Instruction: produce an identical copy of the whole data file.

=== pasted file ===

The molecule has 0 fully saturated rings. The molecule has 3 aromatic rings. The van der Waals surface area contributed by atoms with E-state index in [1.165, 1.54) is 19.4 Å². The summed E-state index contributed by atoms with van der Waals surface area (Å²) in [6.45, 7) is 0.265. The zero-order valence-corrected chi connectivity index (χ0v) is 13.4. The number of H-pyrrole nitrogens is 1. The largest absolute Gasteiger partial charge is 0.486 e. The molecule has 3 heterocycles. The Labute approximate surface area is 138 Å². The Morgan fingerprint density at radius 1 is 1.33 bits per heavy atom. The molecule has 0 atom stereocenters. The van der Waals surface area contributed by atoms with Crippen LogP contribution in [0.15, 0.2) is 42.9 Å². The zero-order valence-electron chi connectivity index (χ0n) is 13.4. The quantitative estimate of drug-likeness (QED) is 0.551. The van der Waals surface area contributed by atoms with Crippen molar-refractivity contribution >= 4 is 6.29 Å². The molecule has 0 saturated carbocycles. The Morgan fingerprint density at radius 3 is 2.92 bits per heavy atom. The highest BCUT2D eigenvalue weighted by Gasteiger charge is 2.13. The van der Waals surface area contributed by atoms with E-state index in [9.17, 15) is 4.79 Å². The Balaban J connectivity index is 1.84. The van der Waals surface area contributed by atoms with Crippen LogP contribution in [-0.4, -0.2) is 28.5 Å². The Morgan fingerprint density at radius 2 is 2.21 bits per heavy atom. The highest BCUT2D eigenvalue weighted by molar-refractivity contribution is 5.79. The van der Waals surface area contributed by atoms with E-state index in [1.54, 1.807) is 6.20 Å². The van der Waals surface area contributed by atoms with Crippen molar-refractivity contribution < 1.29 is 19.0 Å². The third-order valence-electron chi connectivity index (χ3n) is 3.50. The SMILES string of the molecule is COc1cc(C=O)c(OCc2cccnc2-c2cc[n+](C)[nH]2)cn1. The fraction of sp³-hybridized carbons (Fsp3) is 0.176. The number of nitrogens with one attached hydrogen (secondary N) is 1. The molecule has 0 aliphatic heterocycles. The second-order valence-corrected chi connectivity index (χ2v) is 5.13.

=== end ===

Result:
The molecule has 0 fully saturated rings. The molecule has 3 aromatic rings. The van der Waals surface area contributed by atoms with E-state index in [1.165, 1.54) is 19.4 Å². The summed E-state index contributed by atoms with van der Waals surface area (Å²) in [6.45, 7) is 0.265. The zero-order valence-corrected chi connectivity index (χ0v) is 13.4. The number of H-pyrrole nitrogens is 1. The largest absolute Gasteiger partial charge is 0.486 e. The molecule has 3 heterocycles. The Labute approximate surface area is 138 Å². The Morgan fingerprint density at radius 1 is 1.33 bits per heavy atom. The molecule has 0 atom stereocenters. The van der Waals surface area contributed by atoms with Crippen LogP contribution in [0.15, 0.2) is 42.9 Å². The zero-order valence-electron chi connectivity index (χ0n) is 13.4. The quantitative estimate of drug-likeness (QED) is 0.551. The van der Waals surface area contributed by atoms with Crippen molar-refractivity contribution >= 4 is 6.29 Å². The molecule has 0 saturated carbocycles. The Morgan fingerprint density at radius 3 is 2.92 bits per heavy atom. The highest BCUT2D eigenvalue weighted by Gasteiger charge is 2.13. The van der Waals surface area contributed by atoms with E-state index in [9.17, 15) is 4.79 Å². The Balaban J connectivity index is 1.84. The van der Waals surface area contributed by atoms with Crippen LogP contribution in [-0.4, -0.2) is 28.5 Å². The Morgan fingerprint density at radius 2 is 2.21 bits per heavy atom. The highest BCUT2D eigenvalue weighted by molar-refractivity contribution is 5.79. The van der Waals surface area contributed by atoms with E-state index in [1.54, 1.807) is 6.20 Å². The van der Waals surface area contributed by atoms with Crippen molar-refractivity contribution < 1.29 is 19.0 Å². The third-order valence-electron chi connectivity index (χ3n) is 3.50. The SMILES string of the molecule is COc1cc(C=O)c(OCc2cccnc2-c2cc[n+](C)[nH]2)cn1. The fraction of sp³-hybridized carbons (Fsp3) is 0.176. The number of nitrogens with one attached hydrogen (secondary N) is 1. The molecule has 0 aliphatic heterocycles. The second-order valence-corrected chi connectivity index (χ2v) is 5.13.